Tajikistan has become increasingly concerned with threats posed by militants in neighboring Taliban-ruled Afghanistan, which has prompted a series of statements and meetings by top officials in recent months. These recent tensions are set against a backdrop of a longstanding history of poor relations between Dushanbe and the Taliban. Indeed, Tajikistan is Afghanistan’s only neighbor that has not established any kind of diplomatic relations with the Taliban (Kabul Now, March 25). However, growing concern over militant groups operating in Afghanistan could offer Dushanbe more avenues for regional cooperation moving forward.
The Dual Jamaat Ansarullo and Drug Trafficking Threats
Operating from the northern Afghan province of Badakhshan, Jamaat Ansarullo (JA), also known as the “Tajik Taliban,” has been increasingly focused on Dushanbe in recent months (The Siaset Daily, July 30, 2021; see TM, October 11). On September 15, a JA militant appeared in a video calling for his Tajik countrymen to take up arms against the government and to not fear being accused of terrorism. The video also called Afghanistan a “country where the mujahedeen govern,” highlighting the group’s affinity for the Taliban government (Afghan Analyst, September 15).
This came after JA’s attempted crossing at the Afghan border in the Davraz District on September 4 that resulted in the deaths of three militants, as well as the seizure of a cache of weapons, ammunition, and explosives (Kabul Now, September 6). Another area of growing concern with Tajikistani officials is drug smuggling from Afghanistan, which is on the rise despite efforts and assurances from the Taliban that it is making progress in stamping out the drug trade (NewsAM, February 3, 2023). The Taliban government officially denies supporting or harboring terror groups that pose a threat to foreign governments (Ariana News, May 30, 2022).
The President’s Reaction
Tajikistan President Emomali Rahman recently expressed concerns over threats related to terrorism and drug trafficking from Afghanistan at the fifth Summit of Central Asian States in Dushanbe on September 16 (Khaama, September 16). Dushanbe also took measures to bolster security along its Afghan border earlier this year (Ariana News, February 27). While the other Central Asian states have been generally more accepting of the Taliban government, Tajikistan remains steadfast in its opposition to it (Al Jazeera, August 23, 2021). This has caused Dushanbe to seek out additional regional security partners.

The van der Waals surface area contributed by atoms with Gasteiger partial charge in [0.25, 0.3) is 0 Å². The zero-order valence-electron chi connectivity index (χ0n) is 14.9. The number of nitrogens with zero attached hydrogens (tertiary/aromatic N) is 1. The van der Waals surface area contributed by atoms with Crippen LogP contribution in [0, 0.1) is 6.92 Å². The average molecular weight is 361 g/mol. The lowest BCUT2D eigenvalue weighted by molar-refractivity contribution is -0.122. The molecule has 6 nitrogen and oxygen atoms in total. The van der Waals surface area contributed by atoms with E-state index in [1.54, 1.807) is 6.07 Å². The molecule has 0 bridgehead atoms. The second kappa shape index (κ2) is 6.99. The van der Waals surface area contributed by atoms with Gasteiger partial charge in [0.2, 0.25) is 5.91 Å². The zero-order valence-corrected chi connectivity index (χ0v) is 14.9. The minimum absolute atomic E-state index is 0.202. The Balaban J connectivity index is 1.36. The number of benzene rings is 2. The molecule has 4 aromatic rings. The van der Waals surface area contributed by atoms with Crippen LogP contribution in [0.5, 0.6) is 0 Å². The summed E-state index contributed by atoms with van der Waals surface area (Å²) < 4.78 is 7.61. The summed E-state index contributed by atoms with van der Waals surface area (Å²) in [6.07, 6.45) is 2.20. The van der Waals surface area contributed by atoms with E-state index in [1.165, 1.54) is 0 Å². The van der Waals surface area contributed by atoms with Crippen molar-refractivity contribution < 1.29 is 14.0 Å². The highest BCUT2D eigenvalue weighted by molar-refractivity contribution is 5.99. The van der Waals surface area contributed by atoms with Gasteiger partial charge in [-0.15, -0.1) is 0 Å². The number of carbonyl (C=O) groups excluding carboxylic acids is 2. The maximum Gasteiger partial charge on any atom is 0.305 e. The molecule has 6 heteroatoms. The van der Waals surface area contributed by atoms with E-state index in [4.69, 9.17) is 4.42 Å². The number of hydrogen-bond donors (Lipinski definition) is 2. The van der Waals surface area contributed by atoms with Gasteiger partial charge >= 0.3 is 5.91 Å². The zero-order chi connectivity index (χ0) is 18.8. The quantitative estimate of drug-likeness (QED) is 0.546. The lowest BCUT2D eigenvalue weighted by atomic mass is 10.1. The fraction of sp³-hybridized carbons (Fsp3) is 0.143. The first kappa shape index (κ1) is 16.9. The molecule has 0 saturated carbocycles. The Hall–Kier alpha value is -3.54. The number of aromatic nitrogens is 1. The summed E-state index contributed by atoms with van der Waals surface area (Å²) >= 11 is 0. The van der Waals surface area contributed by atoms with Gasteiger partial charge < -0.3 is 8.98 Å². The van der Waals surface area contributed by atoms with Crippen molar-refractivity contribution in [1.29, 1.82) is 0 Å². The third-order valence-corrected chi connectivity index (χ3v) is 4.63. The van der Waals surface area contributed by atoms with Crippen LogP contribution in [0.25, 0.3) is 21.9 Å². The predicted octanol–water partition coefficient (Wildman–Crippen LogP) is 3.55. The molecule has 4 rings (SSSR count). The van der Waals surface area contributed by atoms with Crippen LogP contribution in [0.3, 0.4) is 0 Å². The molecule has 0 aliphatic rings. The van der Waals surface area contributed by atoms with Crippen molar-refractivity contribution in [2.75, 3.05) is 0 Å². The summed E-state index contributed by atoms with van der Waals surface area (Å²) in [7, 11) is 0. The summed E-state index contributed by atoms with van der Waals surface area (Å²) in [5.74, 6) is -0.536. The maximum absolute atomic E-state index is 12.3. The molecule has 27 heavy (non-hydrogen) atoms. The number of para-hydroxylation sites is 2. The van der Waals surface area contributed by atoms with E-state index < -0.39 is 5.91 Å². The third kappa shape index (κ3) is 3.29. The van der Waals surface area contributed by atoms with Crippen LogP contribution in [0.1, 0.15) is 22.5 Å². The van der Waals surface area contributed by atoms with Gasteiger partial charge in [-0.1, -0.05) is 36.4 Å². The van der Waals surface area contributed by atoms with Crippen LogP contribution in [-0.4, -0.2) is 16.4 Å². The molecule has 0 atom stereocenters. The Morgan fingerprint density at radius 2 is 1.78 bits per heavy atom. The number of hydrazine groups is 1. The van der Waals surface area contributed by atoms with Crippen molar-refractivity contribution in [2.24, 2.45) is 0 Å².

Russia, which has sought closer relations with the Taliban leadership and maintains a military base in Tajikistan, urged Dushanbe to resolve disputes with the Taliban in a “mutually acceptable” way after the group seized power in 2021 (Ariana News, October 1, 2021). However, Russia also conducted joint military exercises with Tajikistan just under 20 miles from the Afghan border earlier this year, underlying growing regional concerns and focusing specifically on potential incursions by militant groups (Ariana News, April 4). Although Tajikistan also engages in close military cooperation with China, Beijing has also sought closer relations with the Taliban since 2021 (Moscow Times, October 26, 2021).
Dushanbe’s Relations with Iran and Pakistan
On September 19, Tajik President Rahman met Iranian President Ibrahim Raisi at the United Nations in New York City to discuss future cooperation with regards to their policy toward Afghanistan (Khaama, September 20). Tehran, like Dushanbe, also has poor relations with the Taliban government, with the two sides having engaged in deadly border clashes earlier this year (Al Jazeera, May 30). Iran also claims that Islamic State (IS) leaders have been sent to Afghanistan, although this claim is denied by the Taliban (Al Jazeera, July 23).
Besides President Rahman, Tajikistan’s Defense Minister Sherali Mirzo also met with his Pakistani counterpart Khawaja Asif in Rawalpindi, Pakistan on July 5 to discuss bilateral cooperation. At the meeting, Asif stated that Pakistan and Tajikistan face “similar challenges and threats” as neighbors of Afghanistan and promised that Islamabad would cooperate with Dushanbe on intelligence capacity building and the sharing of military technical expertise (Ariana News, July 5). Relations between Pakistan and Afghanistan have deteriorated following a series of attacks in the former by Islamic State Khorasan Province (ISKP) and the Tehreek-e-Taliban Pakistan (TTP), although the Taliban government denies responsibility for both group’s attacks (Al Jazeera, August 17).
Although other Central Asian states on Afghanistan’s border insist on working with the Taliban to some extent, tensions are rising across the region, particularly because of the Taliban’s apparent inability to control militant groups active within its borders, such as ISKP and JA, which pose direct threats to neighboring countries (BNE, February 22). Moreover, senior officials from Uzbekistan and Pakistan have met to discuss, among other issues, the threat of militant groups operating within Afghanistan (Khaama, September 21). This could be a sign that Tashkent’s growing frustration with the Taliban, with which it has previously enjoyed relatively warm relations, is coming to mirror Dushanbe’s frustrations. In this way, there may be growing cooperation between Dushanbe and other regional governments in the future concerning the Taliban and other Afghanistan-based militant groups.